The Unexamined Employee Handbook Is Not Worth Having

By Mary Lisa Mireles
Friday, May 31, 2019

Even considering the time commitment required to maintain a quality employee handbook, there is little question that employee handbooks can be priceless in solving problems, resolving issues and providing benefits to employers and employees alike.

For employers, the handbook provides standardization of personnel and benefits policies, decreases administrative time from repetitive and unnecessary acts of managers and reduces misunderstandings by providing written expectations about items such as work schedules, leave, dress code and similar policies.

This benefit, however, not only presumes management possesses and maintains familiarity with the employee handbook, but consistently enforces the policies contained therein. For employees, an employee handbook that is written in straight-forward, simple language and sets forth the company’s expectations, compensation and general office policies is an enormous tool and not simply a stack of paper to be thrown in the back of a desk drawer.

Consistency is key. Upon hire, best practices require providing new employees with a copy of the employee handbook and maintaining a signed acknowledgment of the employee’s receipt of the handbook. Even the most comprehensive employee handbooks, however, must be reviewed, revised and updated to ensure compliance with state and federal laws in the workplace; it is imperative that employees be notified of all changes.

When business owners fail to enforce their own policies or update policies in accordance with current state or federal laws, the results can range from significant to catastrophic. For example, employee handbooks often state that unused paid time off (PTO) is forfeited upon termination of employment. If an employer compensates an employee who is leaving on good terms for accrued PTO, but fails to compensate a fired employee for accrued PTO, per the written policy, the employer’s failure to follow his or her own written policy can create liability. When the fired employee makes a claim with the Texas Workforce Commission, the company may incur not only the unpaid PTO fees, but potential costly litigation and other expenses. An owner and/or management’s failure to follow the employee handbook’s practices and procedures limits the applicability of handbook’s protections, the very reason for the handbook’s existence.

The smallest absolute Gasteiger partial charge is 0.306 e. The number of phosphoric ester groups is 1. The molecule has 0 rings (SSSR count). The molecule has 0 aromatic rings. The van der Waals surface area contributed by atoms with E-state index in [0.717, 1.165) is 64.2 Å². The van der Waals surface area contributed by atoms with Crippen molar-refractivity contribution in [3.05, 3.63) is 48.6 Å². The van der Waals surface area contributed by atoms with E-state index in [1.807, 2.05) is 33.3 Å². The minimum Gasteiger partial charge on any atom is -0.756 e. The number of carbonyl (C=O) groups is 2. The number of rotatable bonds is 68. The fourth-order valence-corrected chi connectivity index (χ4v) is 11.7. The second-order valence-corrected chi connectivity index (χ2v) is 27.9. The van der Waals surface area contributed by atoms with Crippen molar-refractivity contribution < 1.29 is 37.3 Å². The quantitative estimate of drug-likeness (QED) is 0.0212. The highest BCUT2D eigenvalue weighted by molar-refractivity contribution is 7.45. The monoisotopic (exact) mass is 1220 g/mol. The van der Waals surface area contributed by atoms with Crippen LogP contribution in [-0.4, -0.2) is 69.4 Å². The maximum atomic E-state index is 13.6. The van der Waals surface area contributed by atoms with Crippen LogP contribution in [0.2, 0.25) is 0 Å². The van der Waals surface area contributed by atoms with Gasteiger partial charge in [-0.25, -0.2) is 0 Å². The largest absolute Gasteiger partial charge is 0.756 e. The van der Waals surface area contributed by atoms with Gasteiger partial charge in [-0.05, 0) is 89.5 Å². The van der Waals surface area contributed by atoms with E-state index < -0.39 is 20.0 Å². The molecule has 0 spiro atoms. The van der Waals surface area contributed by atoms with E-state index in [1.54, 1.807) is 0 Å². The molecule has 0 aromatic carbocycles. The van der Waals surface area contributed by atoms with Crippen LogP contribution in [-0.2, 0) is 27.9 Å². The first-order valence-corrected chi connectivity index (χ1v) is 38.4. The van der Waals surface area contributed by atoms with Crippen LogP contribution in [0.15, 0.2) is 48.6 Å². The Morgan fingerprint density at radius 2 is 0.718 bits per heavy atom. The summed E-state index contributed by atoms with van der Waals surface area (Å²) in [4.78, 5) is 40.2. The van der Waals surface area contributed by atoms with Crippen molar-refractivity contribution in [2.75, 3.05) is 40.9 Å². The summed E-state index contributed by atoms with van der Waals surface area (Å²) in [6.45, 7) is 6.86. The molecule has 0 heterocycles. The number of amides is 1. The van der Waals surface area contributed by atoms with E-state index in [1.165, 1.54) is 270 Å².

Lastly, an effective handbook requires periodic review for accuracy. Ensure the handbook accurately reflects your company’s practices and culture, including the company’s desired image. If the handbook was created for a significantly smaller company, confirm the policies properly take into account the current number of employees. Verify your employee handbook is in compliance with state and federal laws. Employment laws change frequently, especially in areas such as: nondiscrimination/EEOC requirements; FMLA; standards of conduct; wage and hour; PTO; internet usage/social media; firearms; protection of nursing mothers; proper separation in employee files; and dress code. Generic employee handbooks derived from a form on the internet are just that — generic — and will not ensure your company’s individual concerns are addressed.

Mary Lisa Mireles

Regular maintenance of employee handbooks is crucial to safeguard the liability protections for which the handbook was designed. Ensure your employee handbooks are straight forward and easy to understand, and be consistent in your company’s application of the handbook’s policies to all employees. Update employee handbooks for changes in your business and for compliance with all state and federal changes in the law. If you or your management team has not recently reviewed your employee handbook, it may be time to look. You just might be surprised by what you find.

Mary Lisa Mireles is an Associate Attorney at Rosenblatt Law Firm. In her five years at Rosenblatt Law Firm, Mireles has frequently worked on the transactional side of employment matters — ensuring her clients are hiring, firing and maintaining employees in order to protect their assets and minimize litigation. For more information, visit or call Rosenblatt Law Firm at 210-562-2900.